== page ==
Annual cannabis sales in Washington state fall by $120 million

Cannabis sales in Washington state fell by about $120 million last year, according to a recent market analysis report, marking the first time regulated cannabis sales have fallen in a decade. According to a report by cannabis data analytics firm Headset on the cannabis markets in Washington, California, Colorado, and Oregon, retail marijuana sales fell more than 8% from July 2021 to June 2022.

The decline in retail cannabis sales in Washington followed two years of strong growth, fueled largely by sales surges related to the COVID-19 pandemic and the resulting closure of many businesses deemed non-essential. As in many other legal cannabis states, Washington state regulators have classified marijuana retailers as essential businesses, allowing them to remain open for business during the lockdown.

“From March 2020 to March 2021, legacy cannabis markets experienced a dramatic surge in growth,” Headset wrote. “In the early months of the pandemic, for example, Colorado’s total sales increased 63% from February through July 2020.”

During the same period, Colorado’s average monthly sales increased 25.8% year over year, while Oregon’s monthly sales increased 36.6%. Brian Smith, a spokesman for the Washington State Liquor and Cannabis Board, said last year’s decline in sales was a result of post-pandemic economic conditions.

“What you’re seeing as the ‘dip’ is really sales returning to normal growth as more people return to in-person work,” Smith said in a statement cited by The Seattle Times.

The data showed a decrease in the frequency of consumers’ visits to cannabis retailers and the amount of money they spent each time. Headset analysis showed that the average transaction recorded at licensed cannabis retailers in Washington fell by nearly $3, from $34.14 in July last year to $31.41 in 2022.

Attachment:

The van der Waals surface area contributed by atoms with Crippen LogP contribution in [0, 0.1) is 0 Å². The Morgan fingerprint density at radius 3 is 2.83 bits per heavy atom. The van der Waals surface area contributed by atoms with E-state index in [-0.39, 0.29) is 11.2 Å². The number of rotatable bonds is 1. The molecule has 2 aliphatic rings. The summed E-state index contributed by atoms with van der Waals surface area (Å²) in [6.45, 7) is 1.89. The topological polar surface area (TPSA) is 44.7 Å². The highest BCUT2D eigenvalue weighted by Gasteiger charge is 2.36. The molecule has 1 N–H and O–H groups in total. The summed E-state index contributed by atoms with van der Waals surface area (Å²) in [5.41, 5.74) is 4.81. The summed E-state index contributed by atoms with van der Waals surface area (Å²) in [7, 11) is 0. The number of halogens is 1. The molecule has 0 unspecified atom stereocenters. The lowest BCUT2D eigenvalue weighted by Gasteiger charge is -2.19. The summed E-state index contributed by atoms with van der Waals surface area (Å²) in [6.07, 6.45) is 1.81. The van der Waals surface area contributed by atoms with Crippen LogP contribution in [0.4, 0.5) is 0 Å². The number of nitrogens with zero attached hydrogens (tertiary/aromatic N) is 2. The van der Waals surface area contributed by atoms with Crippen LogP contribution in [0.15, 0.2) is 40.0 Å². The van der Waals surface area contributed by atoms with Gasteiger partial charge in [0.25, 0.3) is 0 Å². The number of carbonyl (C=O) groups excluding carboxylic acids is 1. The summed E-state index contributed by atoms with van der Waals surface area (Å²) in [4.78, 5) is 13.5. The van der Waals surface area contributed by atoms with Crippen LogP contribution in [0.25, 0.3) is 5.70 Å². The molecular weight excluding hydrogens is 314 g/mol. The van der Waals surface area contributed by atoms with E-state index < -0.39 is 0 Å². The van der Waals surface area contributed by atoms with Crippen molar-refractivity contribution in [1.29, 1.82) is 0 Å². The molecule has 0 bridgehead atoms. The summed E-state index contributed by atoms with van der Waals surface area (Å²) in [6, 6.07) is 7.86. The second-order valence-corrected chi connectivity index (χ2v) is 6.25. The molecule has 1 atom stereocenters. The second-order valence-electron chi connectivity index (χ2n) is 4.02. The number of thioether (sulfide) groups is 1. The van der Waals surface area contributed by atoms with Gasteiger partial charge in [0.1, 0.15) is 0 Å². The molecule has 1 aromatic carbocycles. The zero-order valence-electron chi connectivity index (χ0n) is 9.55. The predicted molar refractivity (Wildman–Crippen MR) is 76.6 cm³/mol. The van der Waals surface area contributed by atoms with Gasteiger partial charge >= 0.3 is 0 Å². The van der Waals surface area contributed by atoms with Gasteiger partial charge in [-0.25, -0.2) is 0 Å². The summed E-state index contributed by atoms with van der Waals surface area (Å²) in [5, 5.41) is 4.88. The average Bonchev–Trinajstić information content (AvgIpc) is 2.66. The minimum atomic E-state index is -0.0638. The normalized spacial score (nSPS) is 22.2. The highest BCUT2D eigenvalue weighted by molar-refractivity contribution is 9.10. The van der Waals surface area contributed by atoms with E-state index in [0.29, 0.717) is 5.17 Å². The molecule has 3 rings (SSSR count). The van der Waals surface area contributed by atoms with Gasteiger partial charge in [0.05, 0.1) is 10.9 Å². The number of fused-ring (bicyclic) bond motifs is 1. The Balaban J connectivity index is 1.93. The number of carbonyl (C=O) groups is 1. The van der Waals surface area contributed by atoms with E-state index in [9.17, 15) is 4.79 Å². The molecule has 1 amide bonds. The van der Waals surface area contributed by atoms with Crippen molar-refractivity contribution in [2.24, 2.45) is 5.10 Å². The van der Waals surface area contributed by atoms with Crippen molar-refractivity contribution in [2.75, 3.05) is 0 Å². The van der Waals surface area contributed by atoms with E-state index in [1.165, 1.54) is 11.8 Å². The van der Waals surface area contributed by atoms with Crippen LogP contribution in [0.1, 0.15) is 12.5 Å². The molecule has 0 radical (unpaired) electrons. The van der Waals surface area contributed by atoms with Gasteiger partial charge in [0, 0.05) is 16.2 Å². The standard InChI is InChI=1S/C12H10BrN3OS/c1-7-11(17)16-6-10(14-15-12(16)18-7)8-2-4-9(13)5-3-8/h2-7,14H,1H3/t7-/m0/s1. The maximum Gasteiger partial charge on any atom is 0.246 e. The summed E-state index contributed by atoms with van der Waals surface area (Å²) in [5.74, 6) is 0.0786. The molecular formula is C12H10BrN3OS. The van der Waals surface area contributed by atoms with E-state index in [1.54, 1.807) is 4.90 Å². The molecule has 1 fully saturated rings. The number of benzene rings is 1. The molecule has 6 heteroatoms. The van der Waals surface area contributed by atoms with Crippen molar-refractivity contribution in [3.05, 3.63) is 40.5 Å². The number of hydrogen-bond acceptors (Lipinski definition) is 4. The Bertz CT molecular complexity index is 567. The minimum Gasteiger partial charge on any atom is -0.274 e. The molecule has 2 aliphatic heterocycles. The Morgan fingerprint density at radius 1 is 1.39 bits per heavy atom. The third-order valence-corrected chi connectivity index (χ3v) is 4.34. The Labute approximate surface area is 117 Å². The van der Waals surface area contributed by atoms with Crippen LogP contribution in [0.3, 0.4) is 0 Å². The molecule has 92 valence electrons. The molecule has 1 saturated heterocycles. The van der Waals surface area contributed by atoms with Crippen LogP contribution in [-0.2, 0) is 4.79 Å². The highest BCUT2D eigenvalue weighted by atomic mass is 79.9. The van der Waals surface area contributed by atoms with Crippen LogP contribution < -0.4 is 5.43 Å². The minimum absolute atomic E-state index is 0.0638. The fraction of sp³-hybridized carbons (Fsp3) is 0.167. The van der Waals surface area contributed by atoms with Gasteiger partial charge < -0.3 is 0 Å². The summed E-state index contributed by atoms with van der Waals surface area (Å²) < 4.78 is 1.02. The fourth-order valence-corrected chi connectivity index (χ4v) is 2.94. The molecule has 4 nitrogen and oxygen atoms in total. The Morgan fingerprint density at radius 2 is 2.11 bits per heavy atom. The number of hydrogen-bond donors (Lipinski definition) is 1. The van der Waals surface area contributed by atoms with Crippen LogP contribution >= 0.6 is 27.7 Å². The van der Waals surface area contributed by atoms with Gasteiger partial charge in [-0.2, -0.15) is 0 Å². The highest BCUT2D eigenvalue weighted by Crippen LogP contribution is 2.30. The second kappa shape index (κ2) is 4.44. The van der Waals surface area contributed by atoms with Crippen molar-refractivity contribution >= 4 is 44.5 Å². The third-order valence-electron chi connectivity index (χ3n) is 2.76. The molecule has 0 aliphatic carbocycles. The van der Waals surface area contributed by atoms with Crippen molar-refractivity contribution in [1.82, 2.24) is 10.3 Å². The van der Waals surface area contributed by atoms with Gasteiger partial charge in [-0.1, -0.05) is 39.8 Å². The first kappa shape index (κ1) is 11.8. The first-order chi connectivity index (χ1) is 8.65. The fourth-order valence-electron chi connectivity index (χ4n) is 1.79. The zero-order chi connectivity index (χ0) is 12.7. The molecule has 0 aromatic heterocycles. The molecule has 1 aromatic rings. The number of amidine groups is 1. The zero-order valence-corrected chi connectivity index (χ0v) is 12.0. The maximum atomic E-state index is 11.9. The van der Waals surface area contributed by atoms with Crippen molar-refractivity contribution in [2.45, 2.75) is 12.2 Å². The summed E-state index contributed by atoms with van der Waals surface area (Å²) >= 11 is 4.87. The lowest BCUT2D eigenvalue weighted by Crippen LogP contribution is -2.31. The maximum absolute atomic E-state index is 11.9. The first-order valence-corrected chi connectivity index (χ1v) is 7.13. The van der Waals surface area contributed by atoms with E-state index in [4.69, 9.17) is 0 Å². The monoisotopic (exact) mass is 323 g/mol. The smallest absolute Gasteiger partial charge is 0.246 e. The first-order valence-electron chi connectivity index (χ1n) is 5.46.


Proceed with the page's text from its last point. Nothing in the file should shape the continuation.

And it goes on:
Aaron Smith, co-founder and chief executive officer of the National Cannabis Industry Association, said a drop in retail cannabis sales has also been documented in other states that have legalized the sale of recreational marijuana. The Headset report showed that Oregon’s regulated marijuana sales fell nearly 10%, while Colorado saw sales decline more than 11%.

“This is not limited to the Washington state cannabis industry,” Smith told Center Square via email. “We’re seeing similar trends across the country.”

Like many cannabis industry observers, Smith believes that retail marijuana sales are declining because taxes on regulated cannabis can be excessive compared to other industries, making cannabis in the illicit market more attractive to consumers who already face higher prices due to the international supply chain for consumer goods are facing challenges.

“I believe the main factor is inflationary pressures, which is driving more consumers to source cannabis on the unregulated underground market,” Smith said. “High taxes and regulatory burdens on our industry make it very difficult to compete with illegal cannabis suppliers who pay no taxes at all and do not have to follow government rules and regulations for the production and sale of cannabis.”

Brian Fitzpatrick, chairman and CEO of Qredible, a cloud-based compliance platform for the cannabis industry, notes that Washington’s cannabis taxes are among the highest in the industry, totaling more than 46% of taxes when consumption – and state sales taxes are considered combined.

“My concern is that this constant pressure from significant taxes will result in companies sacrificing quality and compliance costs just to compete in the illicit market,” Fitzpatrick wrote in an email to the High Times . “The dangers of the illicit market are clear – they lack safety and regulatory standards. If the government wants to encourage safe and compliant use, they should reconsider some excise relief.”

The Washington CannaBusiness Association agrees that high taxes could hamper the growth of the legal cannabis industry.

“As a sideline, this high rate could push some consumers to purchase their cannabis products in the unregulated, untaxed, illicit market,” the industry group said in a statement.

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